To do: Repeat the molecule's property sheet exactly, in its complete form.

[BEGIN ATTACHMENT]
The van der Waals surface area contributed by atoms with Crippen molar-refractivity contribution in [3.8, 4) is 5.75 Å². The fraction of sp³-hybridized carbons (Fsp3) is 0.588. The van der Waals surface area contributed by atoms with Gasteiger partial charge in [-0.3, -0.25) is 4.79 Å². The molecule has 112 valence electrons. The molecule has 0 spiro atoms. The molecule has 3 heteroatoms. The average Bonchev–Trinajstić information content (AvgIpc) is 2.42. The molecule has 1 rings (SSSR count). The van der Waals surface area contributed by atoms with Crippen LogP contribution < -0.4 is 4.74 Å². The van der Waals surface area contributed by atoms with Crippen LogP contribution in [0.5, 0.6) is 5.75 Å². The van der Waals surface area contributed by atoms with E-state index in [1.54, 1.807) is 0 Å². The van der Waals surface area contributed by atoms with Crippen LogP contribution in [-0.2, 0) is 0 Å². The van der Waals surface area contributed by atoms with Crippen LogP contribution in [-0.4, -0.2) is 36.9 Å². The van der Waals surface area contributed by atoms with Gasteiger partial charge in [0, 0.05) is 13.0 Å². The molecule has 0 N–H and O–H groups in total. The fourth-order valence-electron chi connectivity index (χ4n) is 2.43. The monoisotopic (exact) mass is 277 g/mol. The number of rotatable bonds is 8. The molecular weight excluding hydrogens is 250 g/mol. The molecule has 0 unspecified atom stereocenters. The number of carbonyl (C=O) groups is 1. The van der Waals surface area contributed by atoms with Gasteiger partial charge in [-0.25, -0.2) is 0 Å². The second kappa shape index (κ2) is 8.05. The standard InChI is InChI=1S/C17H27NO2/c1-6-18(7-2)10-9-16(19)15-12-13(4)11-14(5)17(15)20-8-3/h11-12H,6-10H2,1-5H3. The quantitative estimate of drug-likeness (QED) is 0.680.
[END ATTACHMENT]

The van der Waals surface area contributed by atoms with Crippen molar-refractivity contribution in [3.8, 4) is 5.75 Å². The fraction of sp³-hybridized carbons (Fsp3) is 0.588. The van der Waals surface area contributed by atoms with Gasteiger partial charge in [-0.3, -0.25) is 4.79 Å². The molecule has 112 valence electrons. The molecule has 0 spiro atoms. The molecule has 3 heteroatoms. The average Bonchev–Trinajstić information content (AvgIpc) is 2.42. The molecule has 1 rings (SSSR count). The van der Waals surface area contributed by atoms with Crippen LogP contribution < -0.4 is 4.74 Å². The van der Waals surface area contributed by atoms with Crippen LogP contribution in [0.5, 0.6) is 5.75 Å². The van der Waals surface area contributed by atoms with E-state index in [1.54, 1.807) is 0 Å². The van der Waals surface area contributed by atoms with Crippen LogP contribution in [-0.2, 0) is 0 Å². The van der Waals surface area contributed by atoms with Crippen LogP contribution in [-0.4, -0.2) is 36.9 Å². The van der Waals surface area contributed by atoms with Gasteiger partial charge in [0, 0.05) is 13.0 Å². The molecule has 0 N–H and O–H groups in total. The fourth-order valence-electron chi connectivity index (χ4n) is 2.43. The monoisotopic (exact) mass is 277 g/mol. The number of rotatable bonds is 8. The molecular weight excluding hydrogens is 250 g/mol. The molecule has 0 unspecified atom stereocenters. The number of carbonyl (C=O) groups is 1. The van der Waals surface area contributed by atoms with Gasteiger partial charge in [-0.25, -0.2) is 0 Å². The second kappa shape index (κ2) is 8.05. The standard InChI is InChI=1S/C17H27NO2/c1-6-18(7-2)10-9-16(19)15-12-13(4)11-14(5)17(15)20-8-3/h11-12H,6-10H2,1-5H3. The quantitative estimate of drug-likeness (QED) is 0.680.